Voter anger propelled conservative challenger Rob Ford to the mayor's office in Toronto but the right-wing trend didn't extend far beyond Canada's largest city as Ontario residents voted in municipal elections Monday.
A former Liberal provincial cabinet minister in Ottawa and a left-leaning former radio host in Hamilton knocked off the sitting mayors in those cities while incumbents won in Mississauga, Brampton and Milton. Former Liberal MPs defeated incumbents in Vaughan and London, Ont.
Many experts had predicted that a Ford victory could herald Conservative inroads in Liberal-dominated Toronto and across Ontario in future federal or provincial elections.
"It could be a beachhead for a resurgence of Conservative party support in some parts of the city of Toronto, especially some of the inner suburbs of Etobicoke, North York and Scarborough," Myer Siemiatycki, a politics professor at Ryerson University, told The Canadian Press.
"I think he (Prime Minister Stephen Harper) is probably thinking: 'There may be scope for me in Toronto. There may be hope for a Conservative foothold or breakthrough in Toronto'," Mr. Siemiatycki said.
But in other cities, Liberals and left-leaning candidates won several key races.
Former provincial cabinet minister Jim Watson easily won the mayor's race against businessman-turned-politician Larry O'Brien, in a race dominated by transit and urban development issues. In an unprecedented move earlier in the campaign, Mr. O'Brien apologized to Ottawa residents, characterizing the first two years of his term as a "disaster."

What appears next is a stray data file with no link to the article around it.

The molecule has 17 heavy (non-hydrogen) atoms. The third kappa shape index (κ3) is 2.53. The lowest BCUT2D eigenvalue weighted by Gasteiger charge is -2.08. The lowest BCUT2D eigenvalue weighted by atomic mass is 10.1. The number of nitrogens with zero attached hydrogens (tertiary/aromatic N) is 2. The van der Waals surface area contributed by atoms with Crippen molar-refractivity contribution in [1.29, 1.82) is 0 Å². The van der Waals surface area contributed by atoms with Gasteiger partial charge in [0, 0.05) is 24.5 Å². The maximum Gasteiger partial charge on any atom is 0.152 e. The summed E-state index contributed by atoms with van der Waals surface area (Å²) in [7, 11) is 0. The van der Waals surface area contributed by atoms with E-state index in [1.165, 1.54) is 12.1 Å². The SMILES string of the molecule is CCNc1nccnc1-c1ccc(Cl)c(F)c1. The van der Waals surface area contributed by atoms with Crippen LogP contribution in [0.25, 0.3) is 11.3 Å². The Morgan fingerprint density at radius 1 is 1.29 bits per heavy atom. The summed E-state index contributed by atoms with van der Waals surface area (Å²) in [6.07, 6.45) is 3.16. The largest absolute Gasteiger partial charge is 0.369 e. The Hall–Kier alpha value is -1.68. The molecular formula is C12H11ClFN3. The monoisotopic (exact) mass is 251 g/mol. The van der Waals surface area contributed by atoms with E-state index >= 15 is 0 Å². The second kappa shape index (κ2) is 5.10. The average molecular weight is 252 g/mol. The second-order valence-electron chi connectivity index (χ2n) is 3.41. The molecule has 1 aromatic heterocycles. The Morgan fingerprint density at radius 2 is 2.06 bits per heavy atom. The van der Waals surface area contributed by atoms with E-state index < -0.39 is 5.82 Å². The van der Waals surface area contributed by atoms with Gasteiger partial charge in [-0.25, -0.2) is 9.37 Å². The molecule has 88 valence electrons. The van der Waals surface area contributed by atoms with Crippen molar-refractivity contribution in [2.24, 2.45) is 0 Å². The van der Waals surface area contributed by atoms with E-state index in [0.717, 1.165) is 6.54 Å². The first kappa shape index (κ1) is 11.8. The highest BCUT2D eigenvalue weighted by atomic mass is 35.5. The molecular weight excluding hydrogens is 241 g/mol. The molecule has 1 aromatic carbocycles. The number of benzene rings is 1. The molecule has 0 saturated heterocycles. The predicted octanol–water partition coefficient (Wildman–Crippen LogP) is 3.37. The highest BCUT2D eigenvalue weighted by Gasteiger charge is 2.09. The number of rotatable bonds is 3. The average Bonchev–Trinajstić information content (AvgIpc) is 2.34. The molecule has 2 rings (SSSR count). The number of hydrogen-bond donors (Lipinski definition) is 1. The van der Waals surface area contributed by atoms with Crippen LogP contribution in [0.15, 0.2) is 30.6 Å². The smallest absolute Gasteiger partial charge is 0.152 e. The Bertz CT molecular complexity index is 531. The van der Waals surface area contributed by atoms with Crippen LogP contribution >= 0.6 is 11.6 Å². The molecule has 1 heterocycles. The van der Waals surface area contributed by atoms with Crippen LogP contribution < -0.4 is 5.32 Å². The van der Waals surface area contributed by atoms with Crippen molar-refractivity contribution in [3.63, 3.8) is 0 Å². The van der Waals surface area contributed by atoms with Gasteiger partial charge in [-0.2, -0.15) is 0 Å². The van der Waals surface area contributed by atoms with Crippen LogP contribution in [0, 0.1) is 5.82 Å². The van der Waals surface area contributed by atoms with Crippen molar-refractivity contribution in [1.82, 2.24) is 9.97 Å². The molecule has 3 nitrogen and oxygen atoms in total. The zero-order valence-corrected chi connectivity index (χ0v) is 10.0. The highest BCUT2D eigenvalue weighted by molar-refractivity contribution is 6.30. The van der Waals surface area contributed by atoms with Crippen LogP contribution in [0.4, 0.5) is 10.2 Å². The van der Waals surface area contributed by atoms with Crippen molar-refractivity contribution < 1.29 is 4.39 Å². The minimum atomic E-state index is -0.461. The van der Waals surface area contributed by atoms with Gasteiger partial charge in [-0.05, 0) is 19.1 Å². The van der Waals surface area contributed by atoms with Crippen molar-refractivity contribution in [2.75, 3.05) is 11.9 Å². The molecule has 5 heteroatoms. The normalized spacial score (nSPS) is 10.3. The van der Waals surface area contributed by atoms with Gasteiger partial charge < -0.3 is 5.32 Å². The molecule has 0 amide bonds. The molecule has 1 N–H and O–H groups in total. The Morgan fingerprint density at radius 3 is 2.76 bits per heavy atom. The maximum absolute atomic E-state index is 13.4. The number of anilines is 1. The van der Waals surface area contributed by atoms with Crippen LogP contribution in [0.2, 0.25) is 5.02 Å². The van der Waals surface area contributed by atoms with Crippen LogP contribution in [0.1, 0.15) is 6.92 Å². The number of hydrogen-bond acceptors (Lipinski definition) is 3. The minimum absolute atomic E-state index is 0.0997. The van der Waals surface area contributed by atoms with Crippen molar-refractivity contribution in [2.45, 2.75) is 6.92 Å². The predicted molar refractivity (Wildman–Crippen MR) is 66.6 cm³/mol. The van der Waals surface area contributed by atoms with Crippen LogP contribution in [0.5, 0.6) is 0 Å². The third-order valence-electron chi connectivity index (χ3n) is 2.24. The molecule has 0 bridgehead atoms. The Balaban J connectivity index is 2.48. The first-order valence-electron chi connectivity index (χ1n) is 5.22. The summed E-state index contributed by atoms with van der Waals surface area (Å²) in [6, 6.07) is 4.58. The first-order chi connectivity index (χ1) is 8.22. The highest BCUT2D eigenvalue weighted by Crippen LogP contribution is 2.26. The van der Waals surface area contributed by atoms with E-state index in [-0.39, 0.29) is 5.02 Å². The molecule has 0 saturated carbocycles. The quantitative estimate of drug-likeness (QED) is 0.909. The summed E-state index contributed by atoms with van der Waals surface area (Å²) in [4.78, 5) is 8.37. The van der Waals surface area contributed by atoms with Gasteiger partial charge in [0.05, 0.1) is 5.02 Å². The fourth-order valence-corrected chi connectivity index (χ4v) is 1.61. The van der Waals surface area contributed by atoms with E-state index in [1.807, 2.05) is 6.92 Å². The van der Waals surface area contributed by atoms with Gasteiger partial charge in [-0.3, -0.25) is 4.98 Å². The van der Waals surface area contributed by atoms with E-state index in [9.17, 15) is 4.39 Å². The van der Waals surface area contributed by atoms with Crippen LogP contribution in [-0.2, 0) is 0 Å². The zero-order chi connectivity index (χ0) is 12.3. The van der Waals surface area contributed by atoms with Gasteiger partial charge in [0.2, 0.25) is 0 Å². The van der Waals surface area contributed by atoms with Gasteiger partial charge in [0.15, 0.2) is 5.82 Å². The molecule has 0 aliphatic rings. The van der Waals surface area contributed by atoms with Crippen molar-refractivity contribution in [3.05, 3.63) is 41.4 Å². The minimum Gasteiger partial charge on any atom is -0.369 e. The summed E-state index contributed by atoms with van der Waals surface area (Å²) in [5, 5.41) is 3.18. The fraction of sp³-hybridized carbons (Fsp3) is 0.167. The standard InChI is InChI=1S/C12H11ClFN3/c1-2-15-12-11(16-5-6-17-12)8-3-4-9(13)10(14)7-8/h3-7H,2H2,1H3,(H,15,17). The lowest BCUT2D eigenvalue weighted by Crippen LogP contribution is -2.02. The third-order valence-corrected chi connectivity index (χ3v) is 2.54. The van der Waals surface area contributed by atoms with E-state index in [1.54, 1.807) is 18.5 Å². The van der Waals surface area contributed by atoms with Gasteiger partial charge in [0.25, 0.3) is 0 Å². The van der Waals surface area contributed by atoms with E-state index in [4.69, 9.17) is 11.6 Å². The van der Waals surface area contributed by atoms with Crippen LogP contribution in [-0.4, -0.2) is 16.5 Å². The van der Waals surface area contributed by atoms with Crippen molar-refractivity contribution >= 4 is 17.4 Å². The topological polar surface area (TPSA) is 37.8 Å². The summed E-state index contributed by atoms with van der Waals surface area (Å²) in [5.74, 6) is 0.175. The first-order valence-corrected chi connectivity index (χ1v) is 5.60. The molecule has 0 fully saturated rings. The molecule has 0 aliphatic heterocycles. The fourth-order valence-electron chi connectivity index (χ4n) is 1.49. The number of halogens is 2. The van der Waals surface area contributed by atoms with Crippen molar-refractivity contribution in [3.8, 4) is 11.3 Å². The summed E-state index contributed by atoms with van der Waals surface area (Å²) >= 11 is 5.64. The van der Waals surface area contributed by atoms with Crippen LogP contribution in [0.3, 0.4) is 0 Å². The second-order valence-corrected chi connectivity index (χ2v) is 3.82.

Mr. Watson, who served as Ottawa's mayor before a successful foray into provincial politics, took 49 per cent of the vote. Conservative incumbent Mr. O'Brien had 24 per cent.
"It appears clear that the public have voted for change, and they have voted for change in a very big way," Mr. Watson said Monday after the results were known.
Mr. O'Brien's rocky term as mayor of Canada's capital included allegations of influence peddling that forced him to step down temporarily as the matter went to trial. He resumed his duties after being acquitted.
There was no upset in Mississauga, with incumbent Hazel McCallion, 89, overcoming a conflict-of-interest scandal and a record 16 challengers to mark her 12th straight victory in the city's most hotly contested mayoral race in decades. But a conflict-of-interest scandal appeared to put a dent in her staggering support, handing her 76 per cent of the ballots cast rather than the 90 per cent she's been known to command in past elections.
Carolyn Parrish, the outspoken former Liberal MP who became a thorn in the mayor's side on the last council, was defeated in her re-election bid, losing to former councillor Ron Starr, for whom Ms. McCallion had campaigned.
Ms. McCallion also was buoyed by the defeat of rival Carmen Corbasson. The return of supporters Pat Mullin, Katie Mahoney, Pat Saito and the win by Chris Fonseca in Ward 3, whom Ms. McCallion publicly endorsed, means the veteran mayor has regained control of council.